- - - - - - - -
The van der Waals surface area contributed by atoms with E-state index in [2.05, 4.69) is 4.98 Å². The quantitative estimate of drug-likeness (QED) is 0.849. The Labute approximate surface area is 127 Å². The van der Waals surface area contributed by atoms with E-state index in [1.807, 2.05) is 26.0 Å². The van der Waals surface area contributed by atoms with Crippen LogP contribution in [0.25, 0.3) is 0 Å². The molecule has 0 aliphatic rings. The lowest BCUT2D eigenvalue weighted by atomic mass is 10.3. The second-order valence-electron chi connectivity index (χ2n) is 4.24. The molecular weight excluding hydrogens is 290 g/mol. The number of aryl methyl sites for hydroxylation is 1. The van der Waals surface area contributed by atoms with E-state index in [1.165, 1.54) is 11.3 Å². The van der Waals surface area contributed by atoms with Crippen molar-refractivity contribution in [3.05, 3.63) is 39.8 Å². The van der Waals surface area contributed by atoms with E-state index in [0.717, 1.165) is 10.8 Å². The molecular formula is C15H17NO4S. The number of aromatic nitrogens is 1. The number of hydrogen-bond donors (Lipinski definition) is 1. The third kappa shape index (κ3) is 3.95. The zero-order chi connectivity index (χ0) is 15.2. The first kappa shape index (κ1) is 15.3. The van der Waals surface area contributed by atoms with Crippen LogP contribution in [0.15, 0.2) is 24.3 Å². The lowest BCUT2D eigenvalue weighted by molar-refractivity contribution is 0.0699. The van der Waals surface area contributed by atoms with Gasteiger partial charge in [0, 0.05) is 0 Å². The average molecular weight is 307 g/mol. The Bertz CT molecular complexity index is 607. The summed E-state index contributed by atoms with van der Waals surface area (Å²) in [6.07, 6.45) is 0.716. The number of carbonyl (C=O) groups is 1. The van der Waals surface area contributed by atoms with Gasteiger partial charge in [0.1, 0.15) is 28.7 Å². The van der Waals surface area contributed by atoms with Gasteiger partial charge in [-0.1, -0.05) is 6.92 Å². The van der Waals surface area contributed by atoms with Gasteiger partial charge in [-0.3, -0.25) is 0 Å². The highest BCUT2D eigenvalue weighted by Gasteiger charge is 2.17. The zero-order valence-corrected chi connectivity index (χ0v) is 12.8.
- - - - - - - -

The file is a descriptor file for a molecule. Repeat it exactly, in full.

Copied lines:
The van der Waals surface area contributed by atoms with E-state index in [2.05, 4.69) is 4.98 Å². The quantitative estimate of drug-likeness (QED) is 0.849. The Labute approximate surface area is 127 Å². The van der Waals surface area contributed by atoms with E-state index in [1.807, 2.05) is 26.0 Å². The van der Waals surface area contributed by atoms with Crippen LogP contribution in [0.25, 0.3) is 0 Å². The molecule has 0 aliphatic rings. The lowest BCUT2D eigenvalue weighted by atomic mass is 10.3. The second-order valence-electron chi connectivity index (χ2n) is 4.24. The molecular weight excluding hydrogens is 290 g/mol. The number of aryl methyl sites for hydroxylation is 1. The van der Waals surface area contributed by atoms with E-state index in [1.165, 1.54) is 11.3 Å². The van der Waals surface area contributed by atoms with Crippen molar-refractivity contribution in [3.05, 3.63) is 39.8 Å². The van der Waals surface area contributed by atoms with E-state index in [0.717, 1.165) is 10.8 Å². The molecular formula is C15H17NO4S. The number of aromatic nitrogens is 1. The number of hydrogen-bond donors (Lipinski definition) is 1. The third kappa shape index (κ3) is 3.95. The zero-order chi connectivity index (χ0) is 15.2. The first kappa shape index (κ1) is 15.3. The van der Waals surface area contributed by atoms with Crippen LogP contribution in [0.15, 0.2) is 24.3 Å². The lowest BCUT2D eigenvalue weighted by molar-refractivity contribution is 0.0699. The van der Waals surface area contributed by atoms with Gasteiger partial charge in [0, 0.05) is 0 Å². The average molecular weight is 307 g/mol. The Bertz CT molecular complexity index is 607. The summed E-state index contributed by atoms with van der Waals surface area (Å²) in [6.07, 6.45) is 0.716. The number of carbonyl (C=O) groups is 1. The van der Waals surface area contributed by atoms with Gasteiger partial charge in [0.1, 0.15) is 28.7 Å². The van der Waals surface area contributed by atoms with Gasteiger partial charge in [-0.1, -0.05) is 6.92 Å². The van der Waals surface area contributed by atoms with Gasteiger partial charge in [-0.3, -0.25) is 0 Å². The highest BCUT2D eigenvalue weighted by Gasteiger charge is 2.17. The zero-order valence-corrected chi connectivity index (χ0v) is 12.8.